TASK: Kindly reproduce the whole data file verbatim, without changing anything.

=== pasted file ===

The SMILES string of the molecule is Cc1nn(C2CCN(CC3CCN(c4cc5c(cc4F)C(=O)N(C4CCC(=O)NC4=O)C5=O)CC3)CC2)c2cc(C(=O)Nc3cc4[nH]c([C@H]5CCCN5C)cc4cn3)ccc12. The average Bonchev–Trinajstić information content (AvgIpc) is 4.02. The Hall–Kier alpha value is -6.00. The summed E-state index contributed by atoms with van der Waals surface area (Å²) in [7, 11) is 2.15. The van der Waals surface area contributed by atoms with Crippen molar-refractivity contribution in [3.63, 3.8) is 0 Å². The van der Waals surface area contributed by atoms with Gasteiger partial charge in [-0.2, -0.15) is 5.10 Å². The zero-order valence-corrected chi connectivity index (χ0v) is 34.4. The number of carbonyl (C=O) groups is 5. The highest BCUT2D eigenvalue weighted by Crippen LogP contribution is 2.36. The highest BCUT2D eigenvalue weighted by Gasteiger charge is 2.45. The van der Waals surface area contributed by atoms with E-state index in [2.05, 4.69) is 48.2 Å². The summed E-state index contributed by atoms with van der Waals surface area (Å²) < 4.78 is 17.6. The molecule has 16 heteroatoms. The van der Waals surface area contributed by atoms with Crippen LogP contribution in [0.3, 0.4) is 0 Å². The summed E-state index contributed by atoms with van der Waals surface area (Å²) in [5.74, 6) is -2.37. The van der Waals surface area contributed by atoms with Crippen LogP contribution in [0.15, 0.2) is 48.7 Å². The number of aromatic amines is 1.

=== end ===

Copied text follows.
The SMILES string of the molecule is Cc1nn(C2CCN(CC3CCN(c4cc5c(cc4F)C(=O)N(C4CCC(=O)NC4=O)C5=O)CC3)CC2)c2cc(C(=O)Nc3cc4[nH]c([C@H]5CCCN5C)cc4cn3)ccc12. The average Bonchev–Trinajstić information content (AvgIpc) is 4.02. The Hall–Kier alpha value is -6.00. The summed E-state index contributed by atoms with van der Waals surface area (Å²) in [7, 11) is 2.15. The van der Waals surface area contributed by atoms with Crippen molar-refractivity contribution in [3.63, 3.8) is 0 Å². The van der Waals surface area contributed by atoms with Gasteiger partial charge in [-0.2, -0.15) is 5.10 Å². The zero-order valence-corrected chi connectivity index (χ0v) is 34.4. The number of carbonyl (C=O) groups is 5. The highest BCUT2D eigenvalue weighted by Crippen LogP contribution is 2.36. The highest BCUT2D eigenvalue weighted by Gasteiger charge is 2.45. The van der Waals surface area contributed by atoms with E-state index in [2.05, 4.69) is 48.2 Å². The summed E-state index contributed by atoms with van der Waals surface area (Å²) < 4.78 is 17.6. The molecule has 16 heteroatoms. The van der Waals surface area contributed by atoms with Crippen LogP contribution in [0.3, 0.4) is 0 Å². The summed E-state index contributed by atoms with van der Waals surface area (Å²) in [5.74, 6) is -2.37. The van der Waals surface area contributed by atoms with Crippen LogP contribution in [0.15, 0.2) is 48.7 Å². The number of aromatic amines is 1.